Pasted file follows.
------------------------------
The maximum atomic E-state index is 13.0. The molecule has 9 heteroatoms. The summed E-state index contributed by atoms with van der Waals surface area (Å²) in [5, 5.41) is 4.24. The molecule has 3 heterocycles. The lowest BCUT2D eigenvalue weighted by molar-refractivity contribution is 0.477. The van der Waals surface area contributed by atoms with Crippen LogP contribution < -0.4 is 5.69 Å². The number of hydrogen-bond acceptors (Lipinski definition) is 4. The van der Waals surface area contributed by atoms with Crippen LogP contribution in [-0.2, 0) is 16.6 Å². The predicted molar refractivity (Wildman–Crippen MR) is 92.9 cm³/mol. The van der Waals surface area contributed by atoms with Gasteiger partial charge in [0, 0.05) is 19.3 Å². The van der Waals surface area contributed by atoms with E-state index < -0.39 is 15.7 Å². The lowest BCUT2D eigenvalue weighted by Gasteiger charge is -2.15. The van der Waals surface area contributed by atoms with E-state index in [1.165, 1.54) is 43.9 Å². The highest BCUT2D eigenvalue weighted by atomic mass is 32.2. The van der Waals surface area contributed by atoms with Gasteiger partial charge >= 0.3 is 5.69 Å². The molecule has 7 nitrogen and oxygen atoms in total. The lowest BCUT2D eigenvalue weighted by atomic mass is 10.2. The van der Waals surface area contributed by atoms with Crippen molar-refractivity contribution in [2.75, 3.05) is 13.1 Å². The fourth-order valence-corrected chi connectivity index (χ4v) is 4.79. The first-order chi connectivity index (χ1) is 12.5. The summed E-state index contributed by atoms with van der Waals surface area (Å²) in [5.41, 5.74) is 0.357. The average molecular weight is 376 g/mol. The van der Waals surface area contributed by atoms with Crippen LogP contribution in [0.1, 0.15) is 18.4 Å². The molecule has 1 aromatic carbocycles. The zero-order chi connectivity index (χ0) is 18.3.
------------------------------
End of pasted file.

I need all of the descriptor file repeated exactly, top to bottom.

The maximum atomic E-state index is 13.0. The molecule has 9 heteroatoms. The summed E-state index contributed by atoms with van der Waals surface area (Å²) in [5, 5.41) is 4.24. The molecule has 3 heterocycles. The lowest BCUT2D eigenvalue weighted by molar-refractivity contribution is 0.477. The van der Waals surface area contributed by atoms with Crippen LogP contribution < -0.4 is 5.69 Å². The number of hydrogen-bond acceptors (Lipinski definition) is 4. The van der Waals surface area contributed by atoms with Crippen LogP contribution in [-0.2, 0) is 16.6 Å². The predicted molar refractivity (Wildman–Crippen MR) is 92.9 cm³/mol. The van der Waals surface area contributed by atoms with Gasteiger partial charge in [0, 0.05) is 19.3 Å². The van der Waals surface area contributed by atoms with E-state index < -0.39 is 15.7 Å². The lowest BCUT2D eigenvalue weighted by Gasteiger charge is -2.15. The van der Waals surface area contributed by atoms with E-state index in [1.165, 1.54) is 43.9 Å². The highest BCUT2D eigenvalue weighted by atomic mass is 32.2. The van der Waals surface area contributed by atoms with Gasteiger partial charge >= 0.3 is 5.69 Å². The molecule has 7 nitrogen and oxygen atoms in total. The lowest BCUT2D eigenvalue weighted by atomic mass is 10.2. The van der Waals surface area contributed by atoms with Crippen molar-refractivity contribution in [2.75, 3.05) is 13.1 Å². The fourth-order valence-corrected chi connectivity index (χ4v) is 4.79. The first-order chi connectivity index (χ1) is 12.5. The summed E-state index contributed by atoms with van der Waals surface area (Å²) in [5.41, 5.74) is 0.357. The average molecular weight is 376 g/mol. The van der Waals surface area contributed by atoms with Crippen LogP contribution in [0.1, 0.15) is 18.4 Å². The molecule has 1 aromatic carbocycles. The zero-order chi connectivity index (χ0) is 18.3.